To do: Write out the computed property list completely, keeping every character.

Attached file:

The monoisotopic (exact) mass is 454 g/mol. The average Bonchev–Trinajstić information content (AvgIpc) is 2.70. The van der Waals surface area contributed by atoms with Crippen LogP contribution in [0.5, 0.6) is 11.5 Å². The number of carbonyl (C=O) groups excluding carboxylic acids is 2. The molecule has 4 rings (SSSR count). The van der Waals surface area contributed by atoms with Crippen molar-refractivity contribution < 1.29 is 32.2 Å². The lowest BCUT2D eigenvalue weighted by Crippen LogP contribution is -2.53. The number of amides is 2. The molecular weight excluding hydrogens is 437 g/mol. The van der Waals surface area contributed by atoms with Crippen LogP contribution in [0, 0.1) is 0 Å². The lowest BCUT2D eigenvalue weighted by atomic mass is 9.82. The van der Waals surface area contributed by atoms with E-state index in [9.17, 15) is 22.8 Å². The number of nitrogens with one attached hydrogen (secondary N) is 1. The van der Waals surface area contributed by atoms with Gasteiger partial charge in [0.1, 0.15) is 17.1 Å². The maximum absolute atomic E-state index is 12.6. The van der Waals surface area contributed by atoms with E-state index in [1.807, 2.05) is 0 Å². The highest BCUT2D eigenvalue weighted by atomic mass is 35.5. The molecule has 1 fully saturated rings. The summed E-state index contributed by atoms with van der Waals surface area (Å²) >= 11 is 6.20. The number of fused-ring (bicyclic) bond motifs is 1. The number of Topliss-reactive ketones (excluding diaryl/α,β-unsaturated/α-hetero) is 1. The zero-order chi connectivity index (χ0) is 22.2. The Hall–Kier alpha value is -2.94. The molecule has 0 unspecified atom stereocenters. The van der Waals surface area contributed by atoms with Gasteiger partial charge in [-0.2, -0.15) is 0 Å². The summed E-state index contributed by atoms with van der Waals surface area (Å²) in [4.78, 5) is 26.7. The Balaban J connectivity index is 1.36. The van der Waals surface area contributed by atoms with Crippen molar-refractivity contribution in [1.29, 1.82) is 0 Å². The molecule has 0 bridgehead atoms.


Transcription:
The monoisotopic (exact) mass is 454 g/mol. The average Bonchev–Trinajstić information content (AvgIpc) is 2.70. The van der Waals surface area contributed by atoms with Crippen LogP contribution in [0.5, 0.6) is 11.5 Å². The number of carbonyl (C=O) groups excluding carboxylic acids is 2. The molecule has 4 rings (SSSR count). The van der Waals surface area contributed by atoms with Crippen molar-refractivity contribution < 1.29 is 32.2 Å². The lowest BCUT2D eigenvalue weighted by Crippen LogP contribution is -2.53. The number of amides is 2. The molecular weight excluding hydrogens is 437 g/mol. The van der Waals surface area contributed by atoms with Crippen LogP contribution in [0, 0.1) is 0 Å². The lowest BCUT2D eigenvalue weighted by atomic mass is 9.82. The van der Waals surface area contributed by atoms with E-state index in [9.17, 15) is 22.8 Å². The number of nitrogens with one attached hydrogen (secondary N) is 1. The van der Waals surface area contributed by atoms with Gasteiger partial charge in [0.1, 0.15) is 17.1 Å². The maximum absolute atomic E-state index is 12.6. The van der Waals surface area contributed by atoms with E-state index in [1.807, 2.05) is 0 Å². The highest BCUT2D eigenvalue weighted by atomic mass is 35.5. The molecule has 1 fully saturated rings. The summed E-state index contributed by atoms with van der Waals surface area (Å²) >= 11 is 6.20. The number of fused-ring (bicyclic) bond motifs is 1. The number of Topliss-reactive ketones (excluding diaryl/α,β-unsaturated/α-hetero) is 1. The zero-order chi connectivity index (χ0) is 22.2. The Hall–Kier alpha value is -2.94. The molecule has 0 unspecified atom stereocenters. The van der Waals surface area contributed by atoms with Gasteiger partial charge in [-0.2, -0.15) is 0 Å². The summed E-state index contributed by atoms with van der Waals surface area (Å²) in [4.78, 5) is 26.7. The Balaban J connectivity index is 1.36. The van der Waals surface area contributed by atoms with Crippen molar-refractivity contribution in [1.29, 1.82) is 0 Å². The molecule has 0 bridgehead atoms.